There are many traditions that I’ve learned of since leaving the nest that my family was either ignorant to or just didn’t celebrate. One happened this morning, and has for the last 21 years of my marriage, yet I still forget to celebrate it - St. Nicholas’s Day. Jenny celebrated it year after year, yet I did not, so even though I’ve now been in my adult life much longer than I was ever in my parents’ home, I still forget…
Another tradition that neither Jenny nor I experienced growing up was the “Elf on the Shelf.” I had heard of it from different people from school, particularly when I got to college, but didn’t really ever have the need to incorporate it into our own families’ traditions. That is, until this year. We found out that we were going to be celebrating this tradition when Quinton came home asking about why we didn’t have one. Apparently the Elf on the Shelf is quite the topic of conversation in the fourth grade at St. Pius X grade school. So Jenny went to where you buy all of your holiday traditions these days, Amazon, and ordered us an Elf kit.
If you aren’t familiar with the Elf on the Shelf, it’s this little doll about 8 inches tall that comes with a book, basically a poem that helps you understand how the elf works. Each day of December, the elf hides somewhere in your house or does some mischief. The kids are supposed to find the elf, but they aren’t to touch it (for some reason). Each night, the elf magics back to the North Pole to inform Santa of the day’s activities in your house.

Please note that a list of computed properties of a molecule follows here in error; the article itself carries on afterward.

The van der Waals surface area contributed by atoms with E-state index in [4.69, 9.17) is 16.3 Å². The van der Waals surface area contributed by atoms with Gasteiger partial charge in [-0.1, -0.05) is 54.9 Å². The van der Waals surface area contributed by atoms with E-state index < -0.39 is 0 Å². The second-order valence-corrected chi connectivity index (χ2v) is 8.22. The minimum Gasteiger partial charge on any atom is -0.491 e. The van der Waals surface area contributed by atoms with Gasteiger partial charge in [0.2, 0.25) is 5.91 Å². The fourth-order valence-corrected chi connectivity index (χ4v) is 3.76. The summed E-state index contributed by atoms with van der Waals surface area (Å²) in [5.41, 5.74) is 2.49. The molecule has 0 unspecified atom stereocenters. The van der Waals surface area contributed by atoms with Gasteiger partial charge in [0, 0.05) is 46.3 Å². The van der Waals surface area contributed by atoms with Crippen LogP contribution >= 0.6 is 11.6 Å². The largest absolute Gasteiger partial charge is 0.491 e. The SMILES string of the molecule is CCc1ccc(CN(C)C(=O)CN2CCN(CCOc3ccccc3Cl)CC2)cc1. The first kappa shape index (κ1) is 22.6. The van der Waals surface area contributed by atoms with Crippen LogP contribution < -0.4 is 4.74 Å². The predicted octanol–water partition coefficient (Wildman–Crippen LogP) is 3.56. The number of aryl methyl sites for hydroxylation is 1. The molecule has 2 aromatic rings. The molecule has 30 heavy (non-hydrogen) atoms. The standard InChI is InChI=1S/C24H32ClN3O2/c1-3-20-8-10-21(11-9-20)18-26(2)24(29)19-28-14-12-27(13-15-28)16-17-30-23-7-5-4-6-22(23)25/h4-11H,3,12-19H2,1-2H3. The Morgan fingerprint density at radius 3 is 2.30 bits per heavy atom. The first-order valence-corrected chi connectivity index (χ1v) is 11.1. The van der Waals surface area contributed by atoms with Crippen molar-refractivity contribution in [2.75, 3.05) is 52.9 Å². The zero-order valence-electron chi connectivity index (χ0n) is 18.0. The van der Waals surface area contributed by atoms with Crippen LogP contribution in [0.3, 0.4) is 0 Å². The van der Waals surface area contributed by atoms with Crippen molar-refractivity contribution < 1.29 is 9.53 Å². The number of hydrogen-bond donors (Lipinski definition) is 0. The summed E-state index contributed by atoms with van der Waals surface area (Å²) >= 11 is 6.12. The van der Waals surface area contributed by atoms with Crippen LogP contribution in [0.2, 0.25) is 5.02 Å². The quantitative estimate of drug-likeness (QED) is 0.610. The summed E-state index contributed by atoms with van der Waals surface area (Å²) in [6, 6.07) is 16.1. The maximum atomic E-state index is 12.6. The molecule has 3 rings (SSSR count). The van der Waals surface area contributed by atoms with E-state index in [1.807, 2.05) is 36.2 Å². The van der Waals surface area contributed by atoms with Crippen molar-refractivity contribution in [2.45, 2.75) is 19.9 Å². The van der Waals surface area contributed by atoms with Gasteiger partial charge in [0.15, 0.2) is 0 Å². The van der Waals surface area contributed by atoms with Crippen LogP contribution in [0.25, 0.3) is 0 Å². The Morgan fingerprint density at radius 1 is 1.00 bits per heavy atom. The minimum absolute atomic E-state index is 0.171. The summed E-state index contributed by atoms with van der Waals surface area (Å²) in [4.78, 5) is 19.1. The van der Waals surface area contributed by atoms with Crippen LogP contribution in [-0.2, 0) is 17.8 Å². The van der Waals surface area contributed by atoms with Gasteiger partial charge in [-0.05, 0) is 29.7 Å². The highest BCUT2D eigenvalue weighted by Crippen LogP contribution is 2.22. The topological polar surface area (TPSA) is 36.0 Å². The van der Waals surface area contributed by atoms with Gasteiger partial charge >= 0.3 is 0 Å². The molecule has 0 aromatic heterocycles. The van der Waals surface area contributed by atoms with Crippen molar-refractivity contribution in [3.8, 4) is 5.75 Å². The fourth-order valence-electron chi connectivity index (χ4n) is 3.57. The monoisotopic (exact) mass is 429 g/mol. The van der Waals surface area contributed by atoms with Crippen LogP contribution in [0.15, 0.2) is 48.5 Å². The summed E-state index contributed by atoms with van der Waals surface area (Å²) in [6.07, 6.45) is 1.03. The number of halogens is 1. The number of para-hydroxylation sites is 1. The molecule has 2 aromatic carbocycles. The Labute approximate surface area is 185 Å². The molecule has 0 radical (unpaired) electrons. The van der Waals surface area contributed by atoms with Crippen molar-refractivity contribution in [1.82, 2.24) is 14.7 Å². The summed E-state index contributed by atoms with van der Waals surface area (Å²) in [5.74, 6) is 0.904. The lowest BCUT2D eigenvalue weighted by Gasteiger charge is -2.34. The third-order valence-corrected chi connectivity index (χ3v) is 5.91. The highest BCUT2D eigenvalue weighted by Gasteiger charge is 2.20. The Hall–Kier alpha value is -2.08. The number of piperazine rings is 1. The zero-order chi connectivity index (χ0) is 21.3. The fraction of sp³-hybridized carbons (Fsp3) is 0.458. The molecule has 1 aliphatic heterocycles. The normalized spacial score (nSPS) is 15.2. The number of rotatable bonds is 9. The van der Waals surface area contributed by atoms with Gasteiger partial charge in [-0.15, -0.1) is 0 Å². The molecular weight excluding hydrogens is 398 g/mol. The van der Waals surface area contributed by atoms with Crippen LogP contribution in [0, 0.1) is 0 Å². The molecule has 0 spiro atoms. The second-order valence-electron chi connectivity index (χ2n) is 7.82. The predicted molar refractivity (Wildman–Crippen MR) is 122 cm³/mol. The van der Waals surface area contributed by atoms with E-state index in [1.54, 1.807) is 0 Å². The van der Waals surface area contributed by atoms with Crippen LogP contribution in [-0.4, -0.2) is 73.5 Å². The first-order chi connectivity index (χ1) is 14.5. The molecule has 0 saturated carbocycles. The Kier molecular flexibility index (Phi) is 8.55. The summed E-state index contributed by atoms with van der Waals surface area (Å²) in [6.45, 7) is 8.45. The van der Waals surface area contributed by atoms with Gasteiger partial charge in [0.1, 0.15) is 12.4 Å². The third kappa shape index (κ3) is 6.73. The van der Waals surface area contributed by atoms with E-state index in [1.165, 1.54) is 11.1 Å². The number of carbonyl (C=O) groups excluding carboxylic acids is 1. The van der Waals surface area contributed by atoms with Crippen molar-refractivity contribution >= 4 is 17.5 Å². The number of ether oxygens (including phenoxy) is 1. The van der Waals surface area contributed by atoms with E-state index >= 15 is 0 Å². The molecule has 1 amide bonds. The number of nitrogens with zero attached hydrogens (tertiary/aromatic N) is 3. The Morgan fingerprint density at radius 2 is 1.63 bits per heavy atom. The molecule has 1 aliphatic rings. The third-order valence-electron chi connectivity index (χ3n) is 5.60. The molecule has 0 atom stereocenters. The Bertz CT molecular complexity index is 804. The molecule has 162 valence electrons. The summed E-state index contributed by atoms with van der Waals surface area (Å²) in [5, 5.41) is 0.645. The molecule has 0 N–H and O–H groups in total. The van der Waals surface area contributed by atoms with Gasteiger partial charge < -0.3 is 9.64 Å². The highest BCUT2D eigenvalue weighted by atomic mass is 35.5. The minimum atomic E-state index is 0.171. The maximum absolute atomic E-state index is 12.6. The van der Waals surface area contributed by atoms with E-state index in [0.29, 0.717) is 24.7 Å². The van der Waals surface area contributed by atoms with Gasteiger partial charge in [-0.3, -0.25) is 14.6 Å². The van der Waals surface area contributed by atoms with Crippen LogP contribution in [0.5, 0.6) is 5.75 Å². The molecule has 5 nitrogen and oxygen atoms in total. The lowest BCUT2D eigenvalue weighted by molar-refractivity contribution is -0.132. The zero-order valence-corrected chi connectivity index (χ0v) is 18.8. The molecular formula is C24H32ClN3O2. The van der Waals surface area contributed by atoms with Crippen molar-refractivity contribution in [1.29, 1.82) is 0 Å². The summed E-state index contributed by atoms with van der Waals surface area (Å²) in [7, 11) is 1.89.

Our elf is named Ginger, named by Quinton. Ginger has hidden in the flowers, in Mireille’s doll house, on the dining room light, and curled up in front of a nice book on the sofa table. Ginger isn’t too mischievous yet, but she does get around.
I got to experience a little bit of the scuttlebutt about the various elves in the homes of the fourth graders after basketball practice the other day. Each one of them was talking with their coach, a 23 year old woman who teaches first grade, about where their elves were hiding. She, in turn, was sharing with them where her elf had been hiding as well. It was quite the sight.
On Monday evening, Ginger was hanging out on the couch in Mireille’s doll house. After the kids had gone to bed, I found the following note folded up in Ginger’s lap:
I’m never disappointed at my children’s ambition. He doesn’t want to be needy, but he wants a Christmas gift that costs $1500… He justified it by saying that it doesn’t really cost Santa money, since he’s building it… Santa gets all the credit.
The next morning, the elf showed up on the sofa table reading a Harry Potter book, and with him he carried the following response from Santa:
When Quinton got downstairs, he immediately found it, took the note and read it to himself, then didn’t say anything about it. In fact, he didn’t say anything about it all day long until after school when he incredulously told me about how Santa couldn’t give him a computer because it was against the law! Can you imagine!!??! I was pretty proud of him as later that night, Quinton had taken Santa’s note and wrote a note in response to Santa that read, simply, “That’s OK Santa. Thanks! Love Quinton.”